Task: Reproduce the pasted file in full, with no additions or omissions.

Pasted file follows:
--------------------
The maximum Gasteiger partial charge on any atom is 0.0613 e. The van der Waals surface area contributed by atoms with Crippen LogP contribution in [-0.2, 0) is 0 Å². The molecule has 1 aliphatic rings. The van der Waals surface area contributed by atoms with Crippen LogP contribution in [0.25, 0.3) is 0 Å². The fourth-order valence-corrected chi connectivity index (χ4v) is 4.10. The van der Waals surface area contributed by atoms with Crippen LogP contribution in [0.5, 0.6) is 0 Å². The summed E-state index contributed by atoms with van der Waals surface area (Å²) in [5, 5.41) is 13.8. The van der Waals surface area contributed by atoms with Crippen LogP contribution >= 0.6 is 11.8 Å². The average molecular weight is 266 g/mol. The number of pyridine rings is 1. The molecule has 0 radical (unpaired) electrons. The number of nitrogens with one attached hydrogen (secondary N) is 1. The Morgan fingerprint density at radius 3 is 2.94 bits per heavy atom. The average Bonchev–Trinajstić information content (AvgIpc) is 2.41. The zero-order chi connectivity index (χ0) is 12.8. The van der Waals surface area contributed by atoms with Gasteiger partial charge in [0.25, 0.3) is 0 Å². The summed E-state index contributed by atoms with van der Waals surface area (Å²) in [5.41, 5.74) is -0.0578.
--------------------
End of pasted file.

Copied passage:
The maximum Gasteiger partial charge on any atom is 0.0613 e. The van der Waals surface area contributed by atoms with Crippen LogP contribution in [-0.2, 0) is 0 Å². The molecule has 1 aliphatic rings. The van der Waals surface area contributed by atoms with Crippen LogP contribution in [0.25, 0.3) is 0 Å². The fourth-order valence-corrected chi connectivity index (χ4v) is 4.10. The van der Waals surface area contributed by atoms with Crippen LogP contribution in [0.5, 0.6) is 0 Å². The summed E-state index contributed by atoms with van der Waals surface area (Å²) in [5, 5.41) is 13.8. The van der Waals surface area contributed by atoms with Crippen LogP contribution >= 0.6 is 11.8 Å². The average molecular weight is 266 g/mol. The number of pyridine rings is 1. The molecule has 0 radical (unpaired) electrons. The number of nitrogens with one attached hydrogen (secondary N) is 1. The Morgan fingerprint density at radius 3 is 2.94 bits per heavy atom. The average Bonchev–Trinajstić information content (AvgIpc) is 2.41. The zero-order chi connectivity index (χ0) is 12.8. The van der Waals surface area contributed by atoms with Gasteiger partial charge in [0.25, 0.3) is 0 Å². The summed E-state index contributed by atoms with van der Waals surface area (Å²) in [5.41, 5.74) is -0.0578.